Georgian drivers are an independent social and cultural group. Every car can become a taxi, every bigger car can become a marshrutka, every man can become a professional driver. All you need is attitude and goodwill.
If someone is travelling together with his wife and child, he can still be a taxi driver on duty. Moreover, you should know that it’s absolutely not obvious that if you don’t negotiate a price at the beginning of the ride, the hitchhiker-friendly driver won’t turn out to be a taxi in disguise. We ask the nice and socializing wife of the driver where they live. She names a town that we had passed 10 km earlier. “So why are you going to Sighnagi?” – I ask. “Are you visiting someone?” “But no!” – she responded, “We you taxi!”
Oh, all right… Spasiba, but we no lari… They stopped leaving half of their tires on the nearby pavement and were very disappointed as we left the car.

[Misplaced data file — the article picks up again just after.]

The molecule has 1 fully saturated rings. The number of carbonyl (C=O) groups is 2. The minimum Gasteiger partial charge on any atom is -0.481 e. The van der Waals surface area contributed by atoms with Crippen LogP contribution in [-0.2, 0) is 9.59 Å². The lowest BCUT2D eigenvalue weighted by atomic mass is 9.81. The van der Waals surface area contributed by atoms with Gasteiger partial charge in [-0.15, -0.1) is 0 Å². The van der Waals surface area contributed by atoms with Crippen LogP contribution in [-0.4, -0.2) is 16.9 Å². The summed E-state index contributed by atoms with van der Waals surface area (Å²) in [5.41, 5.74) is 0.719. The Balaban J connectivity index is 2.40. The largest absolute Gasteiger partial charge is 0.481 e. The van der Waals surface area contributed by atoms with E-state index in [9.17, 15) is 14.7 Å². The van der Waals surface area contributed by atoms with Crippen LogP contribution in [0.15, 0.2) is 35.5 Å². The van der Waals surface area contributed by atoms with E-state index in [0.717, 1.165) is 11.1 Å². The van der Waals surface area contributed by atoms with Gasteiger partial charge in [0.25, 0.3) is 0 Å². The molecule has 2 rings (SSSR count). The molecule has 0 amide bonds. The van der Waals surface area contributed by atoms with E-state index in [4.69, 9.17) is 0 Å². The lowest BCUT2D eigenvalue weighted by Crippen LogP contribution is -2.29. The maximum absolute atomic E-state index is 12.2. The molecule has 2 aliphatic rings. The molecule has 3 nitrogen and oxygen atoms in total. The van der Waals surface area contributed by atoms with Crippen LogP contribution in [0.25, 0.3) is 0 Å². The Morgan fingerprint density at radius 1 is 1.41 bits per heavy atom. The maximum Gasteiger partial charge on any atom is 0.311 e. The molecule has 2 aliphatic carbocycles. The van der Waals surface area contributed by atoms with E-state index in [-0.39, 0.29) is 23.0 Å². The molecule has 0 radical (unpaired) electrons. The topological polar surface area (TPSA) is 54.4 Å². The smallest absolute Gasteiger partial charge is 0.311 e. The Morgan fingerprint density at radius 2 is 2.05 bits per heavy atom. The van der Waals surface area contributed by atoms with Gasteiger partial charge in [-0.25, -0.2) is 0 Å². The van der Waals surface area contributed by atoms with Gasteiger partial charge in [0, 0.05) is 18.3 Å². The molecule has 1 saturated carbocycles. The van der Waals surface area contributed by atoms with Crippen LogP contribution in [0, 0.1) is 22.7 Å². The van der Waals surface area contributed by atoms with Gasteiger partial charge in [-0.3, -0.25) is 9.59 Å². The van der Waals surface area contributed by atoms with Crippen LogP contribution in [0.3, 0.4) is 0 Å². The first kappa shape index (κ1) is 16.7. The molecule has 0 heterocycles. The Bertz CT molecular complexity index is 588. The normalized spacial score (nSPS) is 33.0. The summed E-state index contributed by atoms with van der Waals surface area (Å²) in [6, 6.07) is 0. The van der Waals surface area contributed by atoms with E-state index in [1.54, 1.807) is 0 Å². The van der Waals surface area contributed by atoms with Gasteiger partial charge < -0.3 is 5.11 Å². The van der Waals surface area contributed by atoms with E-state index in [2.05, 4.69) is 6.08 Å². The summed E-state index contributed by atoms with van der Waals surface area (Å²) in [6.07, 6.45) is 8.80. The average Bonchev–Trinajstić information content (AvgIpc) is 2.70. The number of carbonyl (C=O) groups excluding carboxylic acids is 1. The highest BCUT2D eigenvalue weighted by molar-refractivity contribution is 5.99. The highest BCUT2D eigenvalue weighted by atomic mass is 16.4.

Driving a car is an attraction in itself, and particularly so in mountainous regions. The police officer who took us to the picturesque and oh-so-beautifully located Mestia just smiled when I was attempting to find the seat belt buckle. Listening to “you ma ha, you ma so”, we were climbing up the steep and just a tiny bit unpredictable roads of Svaneti at air-traffic speed.
Indisputably, the absolute right-of-way is given to cows on Georgian roads. The cows move gracefully, peacefully, majestically and numerously, not paying too much attention to the surrounding sound of honking, just as if they knew that running them over wasn’t in the best interest of the drivers. I’m sorry, did I miss something? Is it India already?